If you have been to the UK and have had the famed British dish of fish & chips, you will find that the Brits do enjoy their mushy peas alongside their crispy fries and their golden crusted fish. To some, they might find it the perfect accompaniment as a side and to others, completely frown at the sight of it since the moist and mushy texture of these peas just rubs them the wrong way. But love them or hate them, it is not in us to deny how nutritiously packed these green peas are. While the British mushy peas are whipped up only with dried marrowfat peas, let us uncover the wondrous health benefits of green peas as a whole.
What Are Green Peas?
For those who have lived off frozen food, they might have never seen green peas in their original shape and form. As an introduction, green peas are the little rounds seeds that pop out of the pods cultivated by the pisum sativum plant. But while we might assume these cute little peas and pods to belong to the vegetable family, they are actually a member of the legume family tree like that of lentils, chickpeas and peanuts (essentially, they are plants which sprout pods with seeds in them). But while we understand peas to only be in the healthy colour of green, there are actually yellow peas, black-eyed peas (we know, we chuckled when we first found out) and purple peas on top of the common green ones. Since green peas are known to be high in the complex carb of starch, they have been lumped together in the category of starchy vegetables together with potatoes, corn and squash.
Green Peas Control Your Blood Sugar
A high blood sugar levels might go onto serious conditions like diabetes and heart diseases and that has us scrambling towards maintaining our blood sugar levels within the healthy range. A primary reason why our blood sugar spikes is due to the food we eat. In a nutshell, those foods with a high glycemic index would cause your blood sugar to jump after consumption. Green peas are the very opposite of that and a diet with green peas and other food with low glycemic indices would help you control your blood sugar better. Fibre is also another component to how the blood sugar levels in our body rise and fall — when you take in food with a high fibre count, the rate in which carbs are absorbed is much slower and that causes your blood sugar levels to move up or down at a steady pace.
Green Peas Help Digestion
As mentioned, the high fibre in green peas helps ensure your blood sugar levels do not bounce or plummet wildly but that is not all. The high fibre actually helps to maintain the good bacteria in our intestines and this keeps the unhealthy bacteria from taking over your intestines when they overpopulate. Wondering what an overpopulation of bad bacteria might spell out for you? You might just contract gastrointestinal conditions like inflammatory bowel disease, irritable bowel syndrome and colon cancer. The fibre in green peas is also known to be insoluble and this acts as a combining agent in your digestive tract for your stool to be softer and easier to pass.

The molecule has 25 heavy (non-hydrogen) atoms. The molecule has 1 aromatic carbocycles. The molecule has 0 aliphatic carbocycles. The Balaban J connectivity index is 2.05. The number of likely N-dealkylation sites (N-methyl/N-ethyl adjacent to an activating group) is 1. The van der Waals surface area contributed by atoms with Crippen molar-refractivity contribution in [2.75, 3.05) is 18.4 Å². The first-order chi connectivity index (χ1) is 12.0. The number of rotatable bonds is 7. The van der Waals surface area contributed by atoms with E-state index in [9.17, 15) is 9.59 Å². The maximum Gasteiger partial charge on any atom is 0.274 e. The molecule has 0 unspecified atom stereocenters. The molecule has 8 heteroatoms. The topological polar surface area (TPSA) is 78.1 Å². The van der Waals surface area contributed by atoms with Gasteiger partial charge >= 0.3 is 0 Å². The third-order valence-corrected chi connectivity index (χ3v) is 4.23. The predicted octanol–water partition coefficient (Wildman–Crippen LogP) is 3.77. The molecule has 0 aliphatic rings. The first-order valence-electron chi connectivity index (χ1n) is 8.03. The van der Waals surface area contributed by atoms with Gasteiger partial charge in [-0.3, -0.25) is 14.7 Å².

Green Peas Protect You From Diseases
Because of how green peas contain a few fancy nutrients that have been known to be heart-healthy like magnesium, potassium and calcium, diets with green peas in them are thought to be great for avoiding high blood pressure. The flavonols, carotenoids and vitamin C in green peas also prevent damage to your cells and that makes the likelihood of contracting heart disease much lower.
Cancer is also another risk that green peas are said to reduce — this happens when the antioxidant content in green peas react with the body to subside any inflammation in the body. Green peas have also a few nutrients that have been identified as cancer-preventing like vitamin K, which helps prevent prostate cancer.
Final Round Up
Nothing in the world is complete and perfect and the same can be said for green peas. Despite how they are great in boosting the beneficial nutrients in our body, green peas are known to contain antinutrients that cause issues with our digestion or ability to absorb minerals. The two antinutrients in green peas are phytic acid and lectins. What phytic acid does to our body is to affect minerals like iron, calcium and zinc from being absorbed by our body. On the other hand, lectins are what usually cause flatulence and bloating when we consume too many green peas.
What nutritionists advise is to not completely eradicate green peas from your diet since they benefit our body more than they cause harm, but instead to keep our portion sizes to a reasonable amount. That means one should not exceed half a cup of green peas since any more would cause you to exhibit those uncontrollable side-effects. Due to how green peas are such a favourite snack to munch on while watching television, always put a comfortable serving size in a bowl instead of dipping your hands into a bag of green peas — not only will you go over your daily caloric count but your friends and family around you will thank you for the clean breath of fresh air.